After more than 200 episodes, two feature films, and countless
ripoffs loving homages, The X-Files is set to return to TV as a six-episode limited series from creator Chris Carter, with stars David Duchovny and Gillian Anderson reprising their roles as F.B.I. agents Mulder and Scully.
“I think of it as a 13-year commercial break,” Carter told Variety.
When The X-Files left the air in 2002, longtime viewers who had followed the series’ complex mythology for nine seasons were disappointed by a lack of closure. That frustration only grew when Duchovny and Anderson returned for Carter’s THE X-FILES: I WANT TO BELIEVE, a 2008 theatrical spin-off some fans found narratively unfulfilling.
Whether The X-Files – which earned 16 Emmy Awards, five Golden Globes, and a legion of loyal fans – should return (again) is academic; it’s happening as surely as the next alien invasion. But why Mulder and Scully are coming back now has a lot more to do with the old episodes than with new ones.
In short, The X-Files in 2015 is an under-valued property. At a time when streaming platforms distinguish themselves with big-ticket exclusives, the original 1993-2002 series is unusually ubiquitous, streaming on all three of the largest subscription video-on-demand (SVOD) platforms: Netflix, Amazon Prime, and Hulu Plus. Yet none offer episodes in HD, not even for purchase, nor is the series available on Blu-ray. And to make matters even more confusing, Netflix streams all nine seasons in 4:3 aspect ratio, Amazon Prime switches to 16:9 widescreen with season 5, and Hulu Plus switches to widescreen at the start of season 6.
A side-by-side comparison of the second episode from season 6 shows that Hulu is clearly streaming a native 16:9 transfer, while Netflix offers the same episode in a native 4:3 transfer (though neither are in high def). So what gives?
To help explain this inconsistency, it’s important to remember that the original run of The X-Files essentially bridges television’s two aspect ratios: square (4:3) and widescreen (16:9). When The X-Files debuted in 1992, widescreen TVs were still a decade or so away from mainstream acceptance, but Chris Carter already had his eye on the future.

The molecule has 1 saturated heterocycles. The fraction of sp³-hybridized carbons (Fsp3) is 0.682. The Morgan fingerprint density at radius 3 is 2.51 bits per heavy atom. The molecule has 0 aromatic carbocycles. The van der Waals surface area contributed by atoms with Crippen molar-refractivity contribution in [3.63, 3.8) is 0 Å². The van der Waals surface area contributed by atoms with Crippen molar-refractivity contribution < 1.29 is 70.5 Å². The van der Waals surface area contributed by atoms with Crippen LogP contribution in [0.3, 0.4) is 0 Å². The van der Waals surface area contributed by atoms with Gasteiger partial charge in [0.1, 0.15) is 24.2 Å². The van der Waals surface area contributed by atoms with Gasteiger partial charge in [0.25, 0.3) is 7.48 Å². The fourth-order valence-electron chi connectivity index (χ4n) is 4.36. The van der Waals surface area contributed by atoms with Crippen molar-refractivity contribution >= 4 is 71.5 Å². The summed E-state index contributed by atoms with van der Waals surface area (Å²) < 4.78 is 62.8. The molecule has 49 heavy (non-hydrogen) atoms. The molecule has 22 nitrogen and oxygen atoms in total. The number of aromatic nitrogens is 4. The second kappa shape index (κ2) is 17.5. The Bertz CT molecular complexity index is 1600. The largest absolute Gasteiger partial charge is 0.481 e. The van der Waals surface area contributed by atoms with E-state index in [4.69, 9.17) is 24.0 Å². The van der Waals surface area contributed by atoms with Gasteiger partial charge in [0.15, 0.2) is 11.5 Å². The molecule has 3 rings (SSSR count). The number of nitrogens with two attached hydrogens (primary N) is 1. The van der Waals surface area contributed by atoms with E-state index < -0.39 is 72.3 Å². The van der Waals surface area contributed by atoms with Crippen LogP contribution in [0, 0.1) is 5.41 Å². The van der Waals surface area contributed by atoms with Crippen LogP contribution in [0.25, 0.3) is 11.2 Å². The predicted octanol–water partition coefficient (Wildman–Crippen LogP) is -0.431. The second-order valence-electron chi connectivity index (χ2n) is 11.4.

“When we began filming the show in 1992, we actually (except for maybe the pilot) considered HD (widescreen) all along,” he said in a Reddit AMA (Ask Me Anything) chat last year. “And so there was image and opportunity to expand and modify the aspect ratio.”
As many fans know, The X-Files switched officially to a 16:9 shooting format (1.78 aspect ratio) beginning with season 5 in 1997 (though Fox didn’t begin broadcasting in HD until 2004, two years after the series had left the air). Subsequent DVD releases have maintained the original 4:3 aspect ratio for the first four seasons with seasons 5-9 in 16:9 SD.
In my day job as chief inspector of the Aspect Ratio Police, I’m almost always an advocate of maintaining the format the creator intended. But, if Chris Carter protected even the earliest episodes for widescreen when he shot them, that implies his blessing. So where are the HD remasters?
Apparently, re-formatted HD transfers have already been created (at least for the early episodes), and those transfers have aired on the German satellite TV network ProSieben Maxx. (There are some good 4:3 to 16:9 comparison screenshots here.) Here in the U.S., the El Rey Network has also aired some episodes in what appears to be HD. But streaming is still all SD, all the time.
One possible reason we haven’t seen The X-Files streaming in HD is that Fox has a timeline in mind, probably tied to the revival. A new series creates demand for both a definitive HD streaming option and a Blu-ray release, with original fans revisiting an old favorite and new fans discovering a binge-worthy obsession. And nothing helps a commitment to a binge like a definitive end, which is what the new episodes are likely to offer.
If Netflix was willing to pay $500,000 per-episode for exclusive streaming rights to Friends remastered in HD, and Seinfeld is expected to generate more than $100 million when it sells, what would Fox get for an SVOD exclusive to more than 200 episodes The X-Files in HD? The truth, and the money, is out there.
In the meantime, enjoy The X-Files in all its 4:3, standard definition glory at these sites:
SVOD Services (Episodes included in subscription fee)
NETFLIX: All nine seasons in 4:3 (season 9 finale in 16:9)
AMAZON: Seasons 1-4 in 4:3, Seasons 5-9 in 16:9
HULU PLUS: Seasons 1-5 in 4:3, Seasons 6-9 in 16:9
VOD Services ($1.99/episode or $19.99/season)
iTUNES: Seasons 1-5 in 4:3, Seasons 6-9 in 16:9
VUDU: Seasons 1-5 in 4:3, Seasons 6-9 in 16:9
CINEMANOW: Seasons 1-4 in 4:3, Seasons 7-9 in 16:9
M-GO: Season 9 only, in 16:9